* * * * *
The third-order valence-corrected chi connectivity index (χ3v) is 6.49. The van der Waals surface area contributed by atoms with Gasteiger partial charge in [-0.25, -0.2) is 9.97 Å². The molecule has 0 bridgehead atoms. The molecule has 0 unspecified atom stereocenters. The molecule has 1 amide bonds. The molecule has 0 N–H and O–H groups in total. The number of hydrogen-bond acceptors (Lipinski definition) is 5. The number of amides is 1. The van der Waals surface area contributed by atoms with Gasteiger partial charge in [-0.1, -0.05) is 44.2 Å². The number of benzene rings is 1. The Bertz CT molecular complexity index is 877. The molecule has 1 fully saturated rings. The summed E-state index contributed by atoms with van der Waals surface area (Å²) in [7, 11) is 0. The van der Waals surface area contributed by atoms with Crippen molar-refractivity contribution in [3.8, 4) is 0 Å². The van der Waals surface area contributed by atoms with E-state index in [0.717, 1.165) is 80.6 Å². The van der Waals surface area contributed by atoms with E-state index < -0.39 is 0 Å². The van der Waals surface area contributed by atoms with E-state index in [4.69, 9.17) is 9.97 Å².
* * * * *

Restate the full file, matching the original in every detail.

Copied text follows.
The third-order valence-corrected chi connectivity index (χ3v) is 6.49. The van der Waals surface area contributed by atoms with Gasteiger partial charge in [-0.25, -0.2) is 9.97 Å². The molecule has 0 bridgehead atoms. The molecule has 0 unspecified atom stereocenters. The molecule has 1 amide bonds. The molecule has 0 N–H and O–H groups in total. The number of hydrogen-bond acceptors (Lipinski definition) is 5. The number of amides is 1. The van der Waals surface area contributed by atoms with Gasteiger partial charge in [-0.1, -0.05) is 44.2 Å². The number of benzene rings is 1. The Bertz CT molecular complexity index is 877. The molecule has 1 fully saturated rings. The summed E-state index contributed by atoms with van der Waals surface area (Å²) in [7, 11) is 0. The van der Waals surface area contributed by atoms with Crippen molar-refractivity contribution in [3.8, 4) is 0 Å². The van der Waals surface area contributed by atoms with E-state index in [0.717, 1.165) is 80.6 Å². The van der Waals surface area contributed by atoms with E-state index < -0.39 is 0 Å². The van der Waals surface area contributed by atoms with E-state index in [4.69, 9.17) is 9.97 Å².